The Maulana‘s ultimatum

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  • In the wake of Tezgam inferno

The Tezgam inferno near Liquatpur in southern Punjab on Thursday morning can be termed as one of the most horrendous tragedy in Pakistan Railways’ history. Most of the 73 people, belonging to the Tableeghi Jamaat, were roasted alive in the hellfire.

Within minutes of the tragedy, the railways minister Sheikh Rashid Ahmed in his signature imperious style dismissed it as the fault of a passenger. According to him the passenger was using a gas stove within a compartment to cook breakfast.

How the worthy minister without visiting the site or waiting for even a preliminary inquiry report reach this rash conclusion is not known. The enigmatic Sheikh has been widely criticized for his insensitive remarks.

Maulana Fazlur Rehman’s Azadi march has reached Islamabad, ostensibly its final destination, but in the process the cleric has touched quite a few raw nerves in the government as well as within the opposition

He has simply brushed aside calls for his resignation in a cursory manner. According to him he has been a federal minister eight times so he isn’t too keen on clinging to his job and will only resign when his conscience demands it.

The Sheikh quite brazenly claims that under his stewardship the railways have been run in the most efficient manner. The minister, like some of his colleagues, needs a reality check. On his watch there have been at least 100 major and minor train accidents in which scores of lives have been lost and millions of rupees worth of rolling stock has been damaged or destroyed.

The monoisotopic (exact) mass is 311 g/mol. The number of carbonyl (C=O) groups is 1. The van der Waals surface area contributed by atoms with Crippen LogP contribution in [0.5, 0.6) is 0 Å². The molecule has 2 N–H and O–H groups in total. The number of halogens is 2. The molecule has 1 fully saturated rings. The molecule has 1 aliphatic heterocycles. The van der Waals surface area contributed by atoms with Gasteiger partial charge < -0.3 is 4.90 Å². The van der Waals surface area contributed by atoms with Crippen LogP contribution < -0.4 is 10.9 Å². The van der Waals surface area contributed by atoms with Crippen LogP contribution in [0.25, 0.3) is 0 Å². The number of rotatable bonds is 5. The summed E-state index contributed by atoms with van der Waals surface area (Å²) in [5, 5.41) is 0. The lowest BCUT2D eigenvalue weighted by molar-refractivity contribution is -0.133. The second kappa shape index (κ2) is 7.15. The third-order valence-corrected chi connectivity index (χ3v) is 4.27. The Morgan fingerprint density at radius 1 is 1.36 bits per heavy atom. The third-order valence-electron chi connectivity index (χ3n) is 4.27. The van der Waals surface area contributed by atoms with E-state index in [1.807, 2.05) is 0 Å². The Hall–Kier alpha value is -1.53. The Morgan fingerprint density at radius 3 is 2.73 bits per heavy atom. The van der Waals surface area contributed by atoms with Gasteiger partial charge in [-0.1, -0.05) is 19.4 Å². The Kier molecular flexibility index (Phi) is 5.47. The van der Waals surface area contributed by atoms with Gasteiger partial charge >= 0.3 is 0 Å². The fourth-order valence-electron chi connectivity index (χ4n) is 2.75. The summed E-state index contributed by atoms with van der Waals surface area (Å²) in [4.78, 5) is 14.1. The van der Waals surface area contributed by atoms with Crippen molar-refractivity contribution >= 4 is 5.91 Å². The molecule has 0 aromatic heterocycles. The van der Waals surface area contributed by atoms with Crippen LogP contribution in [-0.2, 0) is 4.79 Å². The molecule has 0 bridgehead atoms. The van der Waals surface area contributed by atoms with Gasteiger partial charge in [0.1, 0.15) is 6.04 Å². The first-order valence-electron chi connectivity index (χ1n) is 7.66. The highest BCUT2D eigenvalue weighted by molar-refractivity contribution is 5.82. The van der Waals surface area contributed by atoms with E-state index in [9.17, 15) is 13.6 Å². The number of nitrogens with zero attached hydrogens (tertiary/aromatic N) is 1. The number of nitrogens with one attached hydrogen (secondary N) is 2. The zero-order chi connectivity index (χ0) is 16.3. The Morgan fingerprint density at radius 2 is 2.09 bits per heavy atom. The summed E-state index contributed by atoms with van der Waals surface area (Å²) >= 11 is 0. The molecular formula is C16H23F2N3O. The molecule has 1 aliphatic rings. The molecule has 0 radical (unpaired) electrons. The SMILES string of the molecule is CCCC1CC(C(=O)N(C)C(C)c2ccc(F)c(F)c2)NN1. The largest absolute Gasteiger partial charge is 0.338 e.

But the hapless Sheikh refuses to budge even an inch. But why should he? He has the full support of his boss – the prime minister.

It is the favourite pass time of the electronic news media to try to hold Khan accountable by showing selective clips of him spewing fire and brimstone while in the opposition. For example on the day of the Tezgam tragedy there was hardly a news channel that did not show the PTI (Pakistan Tehreek-e-Insaf) chief on various news channels demanding the resignation of the railways minister following a train accident back in January 2017.

But this is the nub of the problem. Khan refuses to be judged by his past pronouncements audaciously claiming that taking U-turns is a sign of a good leader. Unfortunately this self-righteous mindset has permeated from the very top to the bottom.

Obviously this sanctimonious attitude has adversely impacted governance. Ineptitude and a pervasive tendency to work at cross-purposes has become the hallmark of this 15-month old PTI government. Significantly, one fourth of its 60 months tenure has already passed.